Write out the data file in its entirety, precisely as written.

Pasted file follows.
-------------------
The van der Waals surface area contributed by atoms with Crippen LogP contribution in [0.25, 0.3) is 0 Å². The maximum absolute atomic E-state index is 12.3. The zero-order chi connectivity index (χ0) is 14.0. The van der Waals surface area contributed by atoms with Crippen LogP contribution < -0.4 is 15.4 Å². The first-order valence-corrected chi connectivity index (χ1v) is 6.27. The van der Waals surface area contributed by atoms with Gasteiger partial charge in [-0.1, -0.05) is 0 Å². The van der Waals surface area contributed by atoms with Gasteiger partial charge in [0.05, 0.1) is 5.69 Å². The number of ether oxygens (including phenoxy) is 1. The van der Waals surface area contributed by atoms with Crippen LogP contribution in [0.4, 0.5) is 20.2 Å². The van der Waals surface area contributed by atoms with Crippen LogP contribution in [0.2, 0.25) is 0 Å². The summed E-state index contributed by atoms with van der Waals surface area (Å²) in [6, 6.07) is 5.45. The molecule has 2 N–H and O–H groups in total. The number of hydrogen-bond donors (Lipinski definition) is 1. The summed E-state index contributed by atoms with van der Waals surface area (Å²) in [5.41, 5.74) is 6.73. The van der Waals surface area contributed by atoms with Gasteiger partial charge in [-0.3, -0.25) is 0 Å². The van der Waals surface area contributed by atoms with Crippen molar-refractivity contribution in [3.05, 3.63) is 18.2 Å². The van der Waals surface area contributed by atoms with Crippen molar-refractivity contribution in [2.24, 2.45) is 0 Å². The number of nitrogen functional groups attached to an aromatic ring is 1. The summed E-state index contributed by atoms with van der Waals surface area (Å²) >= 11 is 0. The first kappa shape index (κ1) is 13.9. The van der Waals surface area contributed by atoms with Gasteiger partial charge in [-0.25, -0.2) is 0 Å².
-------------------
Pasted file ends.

The van der Waals surface area contributed by atoms with Crippen LogP contribution in [0.25, 0.3) is 0 Å². The maximum absolute atomic E-state index is 12.3. The zero-order chi connectivity index (χ0) is 14.0. The van der Waals surface area contributed by atoms with Crippen LogP contribution < -0.4 is 15.4 Å². The first-order valence-corrected chi connectivity index (χ1v) is 6.27. The van der Waals surface area contributed by atoms with Gasteiger partial charge in [-0.1, -0.05) is 0 Å². The van der Waals surface area contributed by atoms with Gasteiger partial charge in [0.05, 0.1) is 5.69 Å². The number of ether oxygens (including phenoxy) is 1. The van der Waals surface area contributed by atoms with Crippen LogP contribution in [0.4, 0.5) is 20.2 Å². The van der Waals surface area contributed by atoms with Crippen LogP contribution in [0.2, 0.25) is 0 Å². The summed E-state index contributed by atoms with van der Waals surface area (Å²) in [6, 6.07) is 5.45. The molecule has 2 N–H and O–H groups in total. The number of hydrogen-bond donors (Lipinski definition) is 1. The summed E-state index contributed by atoms with van der Waals surface area (Å²) in [5.41, 5.74) is 6.73. The van der Waals surface area contributed by atoms with Gasteiger partial charge in [-0.3, -0.25) is 0 Å². The van der Waals surface area contributed by atoms with Crippen molar-refractivity contribution in [3.05, 3.63) is 18.2 Å². The van der Waals surface area contributed by atoms with Crippen molar-refractivity contribution in [2.24, 2.45) is 0 Å². The number of nitrogen functional groups attached to an aromatic ring is 1. The summed E-state index contributed by atoms with van der Waals surface area (Å²) >= 11 is 0. The first kappa shape index (κ1) is 13.9. The van der Waals surface area contributed by atoms with Gasteiger partial charge in [-0.25, -0.2) is 0 Å².